I spend the most interesting past two weeks downloading all 430 WordPress themes that were updated less than 365 days ago.
I then measured their page load times using Firefox Firebug as well as YSlow and Page Speed.
Then I summarized the results. Very interesting stuff.
I also graphed MySql number of queries, Yslow and Page Speed scores, Dynatrace time to first impressions, etc …
Many graphical results are enjoyable here in several interactively searchable and sortable tables.
Screenshots of the fastest loading WordPress themes are here
Interesting graphs summarizing several aspects of WordPress theme load times.
So even though I spend two weeks doing the tests and another week learning the graphing programming and drawing the graphs, this is first official post about it. I do not comment about the graphs or results; these graphs are all available for use on your websites: to write your own articles and give your own opinions and interpretations to your website visitors.
Interesting; but how to act based on this information? I would like to read your articles and adjust my forthcoming tests based on the comments in your articles.
These page load time measurements were done on my local computer, with a local Apache server running on CentOS 5 install within VirtualBox within ( yes ) Windows 7.
Please note that all you website visitors WILL have significantly worse times than those you find published on my webpages.
Since your website visitors are not browsing your website with their computer directly connected to your website host … in the same room … there will be network latencies (delays).
I did all the tests using my currently very new WordPress website with only 3 posts and one page.
For ALL future tests I will be using a test WordPress installation using the 1000 demo posts and pages I already generated. That test WordPress also contains 5000 comments.
So there will be WordPress themes that I tested that will do worse, since their database accesses is slow. I did not test that with this first test.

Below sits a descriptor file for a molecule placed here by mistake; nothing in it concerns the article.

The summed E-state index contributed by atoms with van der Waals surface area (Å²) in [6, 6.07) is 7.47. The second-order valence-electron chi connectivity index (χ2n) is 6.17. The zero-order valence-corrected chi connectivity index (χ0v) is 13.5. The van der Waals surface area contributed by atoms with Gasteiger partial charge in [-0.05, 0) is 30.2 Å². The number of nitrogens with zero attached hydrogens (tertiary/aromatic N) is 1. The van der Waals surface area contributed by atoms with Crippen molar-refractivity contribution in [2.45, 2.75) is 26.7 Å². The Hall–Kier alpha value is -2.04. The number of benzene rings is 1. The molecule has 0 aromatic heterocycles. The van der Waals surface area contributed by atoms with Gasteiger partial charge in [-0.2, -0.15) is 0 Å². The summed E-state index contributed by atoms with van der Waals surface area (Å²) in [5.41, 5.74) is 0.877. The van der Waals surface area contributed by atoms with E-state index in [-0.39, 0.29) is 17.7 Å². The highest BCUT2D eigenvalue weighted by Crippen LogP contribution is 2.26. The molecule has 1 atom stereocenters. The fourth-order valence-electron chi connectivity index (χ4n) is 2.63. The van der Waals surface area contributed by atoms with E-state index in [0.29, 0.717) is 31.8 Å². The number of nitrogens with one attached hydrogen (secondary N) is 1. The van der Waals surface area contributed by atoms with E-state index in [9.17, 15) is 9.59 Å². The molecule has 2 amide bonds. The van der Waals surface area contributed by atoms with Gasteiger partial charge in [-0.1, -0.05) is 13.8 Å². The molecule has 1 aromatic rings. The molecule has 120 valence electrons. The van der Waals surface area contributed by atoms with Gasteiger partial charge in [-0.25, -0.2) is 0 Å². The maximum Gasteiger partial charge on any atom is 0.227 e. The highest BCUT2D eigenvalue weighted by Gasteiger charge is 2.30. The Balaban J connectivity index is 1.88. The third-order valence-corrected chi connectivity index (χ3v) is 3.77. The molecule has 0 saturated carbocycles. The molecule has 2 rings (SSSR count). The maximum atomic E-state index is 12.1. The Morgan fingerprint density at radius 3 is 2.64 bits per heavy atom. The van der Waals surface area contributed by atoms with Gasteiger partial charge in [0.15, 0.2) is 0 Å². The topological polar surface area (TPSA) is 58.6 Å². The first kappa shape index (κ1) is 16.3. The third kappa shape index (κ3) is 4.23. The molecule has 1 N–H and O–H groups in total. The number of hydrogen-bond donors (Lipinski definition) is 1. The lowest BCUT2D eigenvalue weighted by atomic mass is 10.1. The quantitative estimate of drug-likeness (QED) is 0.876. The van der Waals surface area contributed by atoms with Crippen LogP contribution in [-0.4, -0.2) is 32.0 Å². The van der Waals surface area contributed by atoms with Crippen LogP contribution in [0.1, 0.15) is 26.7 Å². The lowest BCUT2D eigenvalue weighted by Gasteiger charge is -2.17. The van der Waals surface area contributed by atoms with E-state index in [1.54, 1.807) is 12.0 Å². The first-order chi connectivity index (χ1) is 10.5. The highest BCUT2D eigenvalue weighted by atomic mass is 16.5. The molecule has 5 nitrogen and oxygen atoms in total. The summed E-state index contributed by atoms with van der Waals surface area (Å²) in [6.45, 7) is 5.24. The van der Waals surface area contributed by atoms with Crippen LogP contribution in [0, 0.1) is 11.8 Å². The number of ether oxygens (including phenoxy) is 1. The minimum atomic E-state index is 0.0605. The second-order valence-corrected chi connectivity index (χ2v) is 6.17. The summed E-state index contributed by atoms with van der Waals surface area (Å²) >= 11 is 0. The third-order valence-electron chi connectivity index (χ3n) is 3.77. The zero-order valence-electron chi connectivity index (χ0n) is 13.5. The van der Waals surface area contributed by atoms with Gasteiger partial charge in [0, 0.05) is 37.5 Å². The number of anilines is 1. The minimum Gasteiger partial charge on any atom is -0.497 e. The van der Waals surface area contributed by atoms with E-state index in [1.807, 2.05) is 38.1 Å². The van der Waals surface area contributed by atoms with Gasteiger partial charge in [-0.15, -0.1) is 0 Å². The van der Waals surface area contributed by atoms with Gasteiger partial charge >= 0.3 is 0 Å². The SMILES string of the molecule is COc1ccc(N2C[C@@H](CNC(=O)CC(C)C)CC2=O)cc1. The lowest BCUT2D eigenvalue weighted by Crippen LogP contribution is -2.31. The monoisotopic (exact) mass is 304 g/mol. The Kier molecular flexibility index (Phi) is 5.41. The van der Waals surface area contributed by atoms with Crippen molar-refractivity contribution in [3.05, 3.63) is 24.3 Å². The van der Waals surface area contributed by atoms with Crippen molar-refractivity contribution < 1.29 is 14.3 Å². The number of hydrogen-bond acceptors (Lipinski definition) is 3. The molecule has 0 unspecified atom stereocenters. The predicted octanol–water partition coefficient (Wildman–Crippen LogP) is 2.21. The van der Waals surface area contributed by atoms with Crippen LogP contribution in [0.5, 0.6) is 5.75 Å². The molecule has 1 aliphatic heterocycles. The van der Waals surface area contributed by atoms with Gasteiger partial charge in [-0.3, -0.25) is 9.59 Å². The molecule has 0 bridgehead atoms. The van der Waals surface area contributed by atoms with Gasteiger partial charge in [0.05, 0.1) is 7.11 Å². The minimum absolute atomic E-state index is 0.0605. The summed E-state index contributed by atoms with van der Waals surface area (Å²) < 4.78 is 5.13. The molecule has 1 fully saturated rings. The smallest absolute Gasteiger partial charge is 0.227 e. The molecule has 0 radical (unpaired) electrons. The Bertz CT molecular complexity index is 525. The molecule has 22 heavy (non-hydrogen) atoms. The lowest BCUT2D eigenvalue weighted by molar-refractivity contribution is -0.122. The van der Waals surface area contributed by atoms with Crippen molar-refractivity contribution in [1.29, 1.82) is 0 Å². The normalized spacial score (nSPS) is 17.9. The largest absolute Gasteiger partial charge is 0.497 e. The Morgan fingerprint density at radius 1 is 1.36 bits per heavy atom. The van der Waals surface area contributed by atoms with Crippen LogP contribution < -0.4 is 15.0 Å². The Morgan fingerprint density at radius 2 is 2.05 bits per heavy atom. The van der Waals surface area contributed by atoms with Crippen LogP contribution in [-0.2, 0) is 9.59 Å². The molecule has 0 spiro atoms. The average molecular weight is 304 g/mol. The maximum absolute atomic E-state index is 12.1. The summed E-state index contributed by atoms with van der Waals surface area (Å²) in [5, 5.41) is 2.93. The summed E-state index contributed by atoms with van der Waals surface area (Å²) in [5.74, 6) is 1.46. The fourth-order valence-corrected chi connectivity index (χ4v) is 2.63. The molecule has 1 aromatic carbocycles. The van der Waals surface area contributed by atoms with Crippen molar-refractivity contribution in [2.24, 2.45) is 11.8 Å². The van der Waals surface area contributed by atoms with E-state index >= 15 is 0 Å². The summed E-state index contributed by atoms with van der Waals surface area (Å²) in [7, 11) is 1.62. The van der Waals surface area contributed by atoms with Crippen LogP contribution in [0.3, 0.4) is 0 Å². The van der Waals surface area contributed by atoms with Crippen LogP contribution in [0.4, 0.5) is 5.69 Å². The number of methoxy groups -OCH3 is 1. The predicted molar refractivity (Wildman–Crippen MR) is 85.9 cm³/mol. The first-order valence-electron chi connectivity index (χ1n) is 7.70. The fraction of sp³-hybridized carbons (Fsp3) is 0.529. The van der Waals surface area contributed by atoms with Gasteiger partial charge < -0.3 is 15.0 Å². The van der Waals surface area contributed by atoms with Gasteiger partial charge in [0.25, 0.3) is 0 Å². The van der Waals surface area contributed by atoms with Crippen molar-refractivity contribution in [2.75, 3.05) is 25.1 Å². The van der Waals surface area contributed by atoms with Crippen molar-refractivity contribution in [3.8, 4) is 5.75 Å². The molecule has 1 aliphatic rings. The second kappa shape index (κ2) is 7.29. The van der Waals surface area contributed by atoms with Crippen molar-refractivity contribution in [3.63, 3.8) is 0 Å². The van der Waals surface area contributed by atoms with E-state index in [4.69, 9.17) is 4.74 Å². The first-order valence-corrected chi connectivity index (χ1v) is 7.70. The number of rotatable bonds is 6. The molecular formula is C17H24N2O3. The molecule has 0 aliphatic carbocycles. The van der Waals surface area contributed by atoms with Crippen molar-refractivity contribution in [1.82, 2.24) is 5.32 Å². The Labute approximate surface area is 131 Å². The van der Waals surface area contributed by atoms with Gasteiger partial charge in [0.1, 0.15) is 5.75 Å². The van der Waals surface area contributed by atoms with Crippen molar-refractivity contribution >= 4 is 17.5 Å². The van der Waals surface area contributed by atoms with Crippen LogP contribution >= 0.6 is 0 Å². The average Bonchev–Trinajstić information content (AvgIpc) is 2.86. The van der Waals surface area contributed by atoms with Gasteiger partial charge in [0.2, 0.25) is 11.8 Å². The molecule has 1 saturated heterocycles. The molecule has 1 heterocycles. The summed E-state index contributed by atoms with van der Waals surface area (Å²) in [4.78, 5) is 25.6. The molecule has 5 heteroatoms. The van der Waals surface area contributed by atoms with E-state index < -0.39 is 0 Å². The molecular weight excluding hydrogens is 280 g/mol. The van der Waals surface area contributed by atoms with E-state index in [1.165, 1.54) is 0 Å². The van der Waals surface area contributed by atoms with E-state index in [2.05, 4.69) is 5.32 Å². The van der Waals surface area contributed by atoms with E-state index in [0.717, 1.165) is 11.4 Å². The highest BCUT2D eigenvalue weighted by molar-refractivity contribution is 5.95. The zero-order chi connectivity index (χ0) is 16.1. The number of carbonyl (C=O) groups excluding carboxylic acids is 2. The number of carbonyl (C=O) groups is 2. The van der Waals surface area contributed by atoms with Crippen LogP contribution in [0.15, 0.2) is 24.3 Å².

I already compared the Firefox 4 page load times against Firefox 3.6 ( that I used for all tests ).
Unfortunately even though Firefox 4 is faster than 3.6, I found very little difference in page load times. A quick investigation revealed that other things make a page slow; things Firefox 4 cannot help with; like 25 images on a page.
Since most of your website visitors will be using 3.6, not the 4.0 beta; I will continue to do all my tests using 3.6 … the current standard.
I am currently busy doing a similar, but also different, set of tests comparing how these page load times differ when using the following:
Hand tuning – no Caches
Each time I test the full set of 400 WP themes it takes 2.4 hours.
So I cannot run all the above (plus their interesting combinations) 4 or 5 times to get good averages. I will therefore use only the top 30 themes vs the worst 30 themes ( eliminating the worst 10 themes that should not even be on wp.org ).
Please do not quote me out of context on the text below:
Conclusions I am investigating – results TO BE DETERMINED below:
Super Cache makes the top themes load 2 times faster.
Using ALL Total Cache features makes the top themes load 20 times faster.
Hand tuning takes 40 minutes with results nearly 75 percent as good as Super cache.
Apache is the reference CPU load and RAM implementation.
Lighttpd uses 50% less cpu to serve the top themes 2 times faster.
Lighttpd uses 75% less cpu to serve the worst themes 5 times faster.
Nginx uses 50% less cpu to serve the top themes 2 times faster.
Nginx uses 75% less cpu to serve the worst themes 5 times faster.
Obviously there will be graphs.
Your comments invited below.
Originally posted 2013-04-04 11:17:08.